George Ng Sze-fuk, Chairman of the Sai Kung District Council, on his 21 years in office and his plans for his next term.
Tell us about yourself.
I was born and bred in Sai Kung. I am the sixth generation of a fishing family in Sai Kung, so I spent most of my childhood on the water. When I was young, I attended Sai Kung Public School and Sai Kung Sung Tsun Catholic School. After gaining experience at a garment factory in Kowloon, I opened my own garment manufacturing business in 1976 and I closed it down two years ago.
How long have you been Chairman of the Sai Kung District Council?
The government appointed me as member of the Sai Kung District Board in 1986, and became Chairman of Sai Kung District Council in 1994. This is my 21st year and sixth term as Chairman of the Sai Kung District Council.
Why have you decided to keep running for the position?
I don’t really think about it. It’s been 21 years and it’s quite an incredible length of time. The council has supported me in the past and I hope they will continue to support me if they believe I am doing a good job. I want to do the committee and Sai Kung community proud so I will keep doing this for as long as I am welcome.
What is your proudest achievement to date?
In 1995, I helped open Sai Kung Lei Siu Yam Memorial School, it is now much more centralised and it merged five village primary schools. We made a big stride this year to relieve the traffic congestion in Sai Kung which has been an ongoing issue for twenty years. I am proud to also say the Sai Kung District Council has organised various activities and events for the residents of Sai Kung and Tseung Kwan O, including Chinese Orchestra and jazz concerts, which will hopefully nurture an artistic atmosphere in Sai Kung. I am also proud of the development of Sai Kung’s seafood reputation. The Sai Kung Seafood Festival was co-organised by the Hong Kong Tourism Association in the 1990s. Prior to that, the areas of Lamma Island and Lei Yue Mun were more renowned for its seafood.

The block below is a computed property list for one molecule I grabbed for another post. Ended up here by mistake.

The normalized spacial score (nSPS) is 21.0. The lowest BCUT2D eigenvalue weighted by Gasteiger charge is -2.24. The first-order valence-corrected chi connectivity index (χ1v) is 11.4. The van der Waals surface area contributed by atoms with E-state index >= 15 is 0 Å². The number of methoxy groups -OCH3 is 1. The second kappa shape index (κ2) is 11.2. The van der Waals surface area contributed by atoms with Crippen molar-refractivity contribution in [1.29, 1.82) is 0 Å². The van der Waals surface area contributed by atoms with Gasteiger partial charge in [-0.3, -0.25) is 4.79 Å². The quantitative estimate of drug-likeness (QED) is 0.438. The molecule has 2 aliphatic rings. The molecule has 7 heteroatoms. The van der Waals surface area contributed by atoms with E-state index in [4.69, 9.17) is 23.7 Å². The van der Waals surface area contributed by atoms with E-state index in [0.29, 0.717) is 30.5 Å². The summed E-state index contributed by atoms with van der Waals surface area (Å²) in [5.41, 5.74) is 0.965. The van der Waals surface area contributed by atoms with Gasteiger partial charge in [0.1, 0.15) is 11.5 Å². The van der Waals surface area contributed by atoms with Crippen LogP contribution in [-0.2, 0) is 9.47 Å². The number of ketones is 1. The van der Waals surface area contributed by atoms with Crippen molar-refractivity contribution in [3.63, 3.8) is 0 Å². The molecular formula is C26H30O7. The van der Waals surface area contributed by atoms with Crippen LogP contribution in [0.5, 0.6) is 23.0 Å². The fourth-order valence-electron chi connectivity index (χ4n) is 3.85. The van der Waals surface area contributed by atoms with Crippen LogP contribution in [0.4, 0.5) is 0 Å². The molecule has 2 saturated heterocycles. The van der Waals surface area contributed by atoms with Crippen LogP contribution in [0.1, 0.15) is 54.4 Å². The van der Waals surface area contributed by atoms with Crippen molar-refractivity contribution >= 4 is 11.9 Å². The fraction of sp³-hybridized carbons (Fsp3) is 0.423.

What do you hope to accomplish in your next term?
The first issue I want to address is to push through with the second phase of Hiram’s Highway. I would also like to establish a museum in Sai Kung to tell its history and culture but this depends on the financial support we can muster. The Tseung Kwan O landfills which deeply impact upon the lives of the residents nearby is also something I would like to tackle. We will advocate for the government to take effective measures to improve living conditions there. I want to construct a sports centre in Area 4 (Mei Yuen Street) which will include two rooftop tennis courts, squash courts, a children’s playroom and seating for 1,400 people. In order to realign the leisure facilities in Sai Kung, we also want to redevelop Wai Man Road Playground, Sai Kung Tennis Courts and Sai Kung Squash Courts. Ongoing issues like outdoor seating at restaurants and bars are also on the agenda.
What is your view on the current transport issues in Sai Kung?
The traffic congestion in Sai Kung is a major issue for residents and we receive many complaints about it. However, I feel like it’s a similar situation outside of Sai Kung. We have thought about adding more big buses to rectify the problem but it will impact the operations of minibuses and other modes of transport serving the routes. It is a balance between users and providers and there will always be contradictions between the parties involved. We will do our best to maintain this healthy balance and resolve the issue as much as we can.
What’s the latest on the construction of Hiram’s Highway?
The construction of phase one of Hiram’s Highway which extends from Clearwater Bay Road to Pak Wai will commence in the first quarter of 2016 and will be finished by the end of 2020. In regards to phase two of Hiram’s Highway, we are still in talks with different parties about where to build pedestrian facilities including bridges and bypasses. We will push for the construction of phase two, from Pak Wai to Sha Ha, to commence as soon as possible. We hope it will help to solve Sai Kung’s transport problems. Alfresco dining, or the lack of and crack down on, remains a hot topic in Sai Kung Alfresco dining is extremely popular in Sai Kung. I completely support outdoor seating and I want it to remain a unique facet of the area for years to come. However, there are particular problems that come with it – health and safety, environmental hygiene, the effect on residents, emergency precautions, to name a few. It is important to keep not only the business owners in mind, but the residents and visitors. We need to make compromises.
How can Sai Kung residents get in touch with you?
I welcome the community to give feedback. Communication with the community allows me to do my job better. The community can let me know how I can lend my support and services. I am reachable by email, phone or mail. I hope to support and make Sai Kung and the surrounding areas a better place for everyone.